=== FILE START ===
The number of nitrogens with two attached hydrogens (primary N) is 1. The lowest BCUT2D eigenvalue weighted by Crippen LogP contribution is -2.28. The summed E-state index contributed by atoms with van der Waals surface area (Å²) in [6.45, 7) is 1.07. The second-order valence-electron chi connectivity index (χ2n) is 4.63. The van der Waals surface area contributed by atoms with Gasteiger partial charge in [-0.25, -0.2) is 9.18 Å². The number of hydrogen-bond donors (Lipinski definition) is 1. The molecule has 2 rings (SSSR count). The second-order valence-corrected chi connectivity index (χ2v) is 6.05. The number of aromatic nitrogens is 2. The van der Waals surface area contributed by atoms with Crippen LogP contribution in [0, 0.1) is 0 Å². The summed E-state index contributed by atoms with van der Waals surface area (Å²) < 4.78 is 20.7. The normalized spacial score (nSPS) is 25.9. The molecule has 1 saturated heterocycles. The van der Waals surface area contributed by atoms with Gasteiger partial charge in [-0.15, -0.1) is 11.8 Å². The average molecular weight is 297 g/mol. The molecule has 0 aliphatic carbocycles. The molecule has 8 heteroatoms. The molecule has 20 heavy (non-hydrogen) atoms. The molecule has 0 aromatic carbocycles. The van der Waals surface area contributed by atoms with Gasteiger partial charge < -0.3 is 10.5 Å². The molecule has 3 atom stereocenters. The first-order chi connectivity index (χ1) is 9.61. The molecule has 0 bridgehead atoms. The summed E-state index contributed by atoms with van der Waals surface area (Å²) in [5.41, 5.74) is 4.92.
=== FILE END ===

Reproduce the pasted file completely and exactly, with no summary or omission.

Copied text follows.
The number of nitrogens with two attached hydrogens (primary N) is 1. The lowest BCUT2D eigenvalue weighted by Crippen LogP contribution is -2.28. The summed E-state index contributed by atoms with van der Waals surface area (Å²) in [6.45, 7) is 1.07. The second-order valence-electron chi connectivity index (χ2n) is 4.63. The van der Waals surface area contributed by atoms with Gasteiger partial charge in [-0.25, -0.2) is 9.18 Å². The number of hydrogen-bond donors (Lipinski definition) is 1. The molecule has 2 rings (SSSR count). The second-order valence-corrected chi connectivity index (χ2v) is 6.05. The number of aromatic nitrogens is 2. The van der Waals surface area contributed by atoms with Crippen LogP contribution in [0, 0.1) is 0 Å². The summed E-state index contributed by atoms with van der Waals surface area (Å²) < 4.78 is 20.7. The normalized spacial score (nSPS) is 25.9. The molecule has 1 saturated heterocycles. The van der Waals surface area contributed by atoms with Gasteiger partial charge in [-0.15, -0.1) is 11.8 Å². The average molecular weight is 297 g/mol. The molecule has 0 aliphatic carbocycles. The molecule has 8 heteroatoms. The molecule has 20 heavy (non-hydrogen) atoms. The molecule has 0 aromatic carbocycles. The van der Waals surface area contributed by atoms with Gasteiger partial charge < -0.3 is 10.5 Å². The molecule has 3 atom stereocenters. The first-order chi connectivity index (χ1) is 9.61. The molecule has 0 bridgehead atoms. The summed E-state index contributed by atoms with van der Waals surface area (Å²) in [5.41, 5.74) is 4.92.